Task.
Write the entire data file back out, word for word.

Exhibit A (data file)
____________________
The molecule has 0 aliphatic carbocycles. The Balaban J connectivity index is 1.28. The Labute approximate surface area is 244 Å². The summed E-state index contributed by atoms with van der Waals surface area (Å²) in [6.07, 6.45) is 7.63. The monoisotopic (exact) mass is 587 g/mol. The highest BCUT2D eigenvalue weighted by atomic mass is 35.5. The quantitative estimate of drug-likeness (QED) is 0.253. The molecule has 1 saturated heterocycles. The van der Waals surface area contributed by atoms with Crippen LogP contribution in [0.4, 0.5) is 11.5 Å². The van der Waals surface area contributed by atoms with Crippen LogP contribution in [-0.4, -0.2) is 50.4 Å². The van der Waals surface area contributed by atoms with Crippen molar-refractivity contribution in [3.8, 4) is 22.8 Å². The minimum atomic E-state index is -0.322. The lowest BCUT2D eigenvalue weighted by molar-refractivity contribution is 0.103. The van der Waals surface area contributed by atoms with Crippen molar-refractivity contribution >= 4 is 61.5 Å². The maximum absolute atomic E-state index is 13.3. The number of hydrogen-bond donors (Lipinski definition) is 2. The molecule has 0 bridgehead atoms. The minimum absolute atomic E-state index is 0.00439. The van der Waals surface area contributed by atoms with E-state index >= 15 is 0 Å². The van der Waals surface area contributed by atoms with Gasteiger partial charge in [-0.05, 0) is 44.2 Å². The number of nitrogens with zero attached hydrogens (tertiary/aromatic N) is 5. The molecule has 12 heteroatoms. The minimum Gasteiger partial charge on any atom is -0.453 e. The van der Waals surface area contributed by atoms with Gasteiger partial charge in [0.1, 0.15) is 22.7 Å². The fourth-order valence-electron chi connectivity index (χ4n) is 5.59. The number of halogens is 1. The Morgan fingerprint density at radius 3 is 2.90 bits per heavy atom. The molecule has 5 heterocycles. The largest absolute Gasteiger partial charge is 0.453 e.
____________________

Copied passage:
The molecule has 0 aliphatic carbocycles. The Balaban J connectivity index is 1.28. The Labute approximate surface area is 244 Å². The summed E-state index contributed by atoms with van der Waals surface area (Å²) in [6.07, 6.45) is 7.63. The monoisotopic (exact) mass is 587 g/mol. The highest BCUT2D eigenvalue weighted by atomic mass is 35.5. The quantitative estimate of drug-likeness (QED) is 0.253. The molecule has 1 saturated heterocycles. The van der Waals surface area contributed by atoms with Crippen LogP contribution in [0.4, 0.5) is 11.5 Å². The van der Waals surface area contributed by atoms with Crippen LogP contribution in [-0.4, -0.2) is 50.4 Å². The van der Waals surface area contributed by atoms with Crippen molar-refractivity contribution in [3.8, 4) is 22.8 Å². The minimum atomic E-state index is -0.322. The lowest BCUT2D eigenvalue weighted by molar-refractivity contribution is 0.103. The van der Waals surface area contributed by atoms with Crippen molar-refractivity contribution >= 4 is 61.5 Å². The maximum absolute atomic E-state index is 13.3. The number of hydrogen-bond donors (Lipinski definition) is 2. The molecule has 0 bridgehead atoms. The minimum absolute atomic E-state index is 0.00439. The van der Waals surface area contributed by atoms with E-state index >= 15 is 0 Å². The van der Waals surface area contributed by atoms with Gasteiger partial charge in [-0.05, 0) is 44.2 Å². The number of nitrogens with zero attached hydrogens (tertiary/aromatic N) is 5. The molecule has 12 heteroatoms. The minimum Gasteiger partial charge on any atom is -0.453 e. The van der Waals surface area contributed by atoms with Gasteiger partial charge in [0.1, 0.15) is 22.7 Å². The fourth-order valence-electron chi connectivity index (χ4n) is 5.59. The number of halogens is 1. The Morgan fingerprint density at radius 3 is 2.90 bits per heavy atom. The molecule has 5 heterocycles. The largest absolute Gasteiger partial charge is 0.453 e.